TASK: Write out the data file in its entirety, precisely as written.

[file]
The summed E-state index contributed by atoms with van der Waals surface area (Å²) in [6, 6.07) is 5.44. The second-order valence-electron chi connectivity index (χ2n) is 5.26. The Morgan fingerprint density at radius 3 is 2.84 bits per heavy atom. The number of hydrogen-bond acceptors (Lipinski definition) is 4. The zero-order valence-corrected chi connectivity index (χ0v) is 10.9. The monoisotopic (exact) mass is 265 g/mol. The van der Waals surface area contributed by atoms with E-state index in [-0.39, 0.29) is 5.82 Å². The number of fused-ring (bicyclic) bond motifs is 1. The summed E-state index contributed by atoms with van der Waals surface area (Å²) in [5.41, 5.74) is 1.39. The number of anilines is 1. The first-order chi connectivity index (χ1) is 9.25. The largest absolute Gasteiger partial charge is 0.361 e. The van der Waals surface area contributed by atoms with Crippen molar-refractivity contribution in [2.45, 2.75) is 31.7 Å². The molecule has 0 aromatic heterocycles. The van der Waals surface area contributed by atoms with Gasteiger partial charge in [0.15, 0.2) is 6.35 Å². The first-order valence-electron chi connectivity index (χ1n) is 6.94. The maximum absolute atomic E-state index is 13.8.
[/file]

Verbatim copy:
The summed E-state index contributed by atoms with van der Waals surface area (Å²) in [6, 6.07) is 5.44. The second-order valence-electron chi connectivity index (χ2n) is 5.26. The Morgan fingerprint density at radius 3 is 2.84 bits per heavy atom. The number of hydrogen-bond acceptors (Lipinski definition) is 4. The zero-order valence-corrected chi connectivity index (χ0v) is 10.9. The monoisotopic (exact) mass is 265 g/mol. The van der Waals surface area contributed by atoms with E-state index in [-0.39, 0.29) is 5.82 Å². The number of fused-ring (bicyclic) bond motifs is 1. The summed E-state index contributed by atoms with van der Waals surface area (Å²) in [5.41, 5.74) is 1.39. The number of anilines is 1. The first-order chi connectivity index (χ1) is 9.25. The largest absolute Gasteiger partial charge is 0.361 e. The van der Waals surface area contributed by atoms with Crippen molar-refractivity contribution in [2.45, 2.75) is 31.7 Å². The molecule has 0 aromatic heterocycles. The van der Waals surface area contributed by atoms with Gasteiger partial charge in [0.15, 0.2) is 6.35 Å². The first-order valence-electron chi connectivity index (χ1n) is 6.94. The maximum absolute atomic E-state index is 13.8.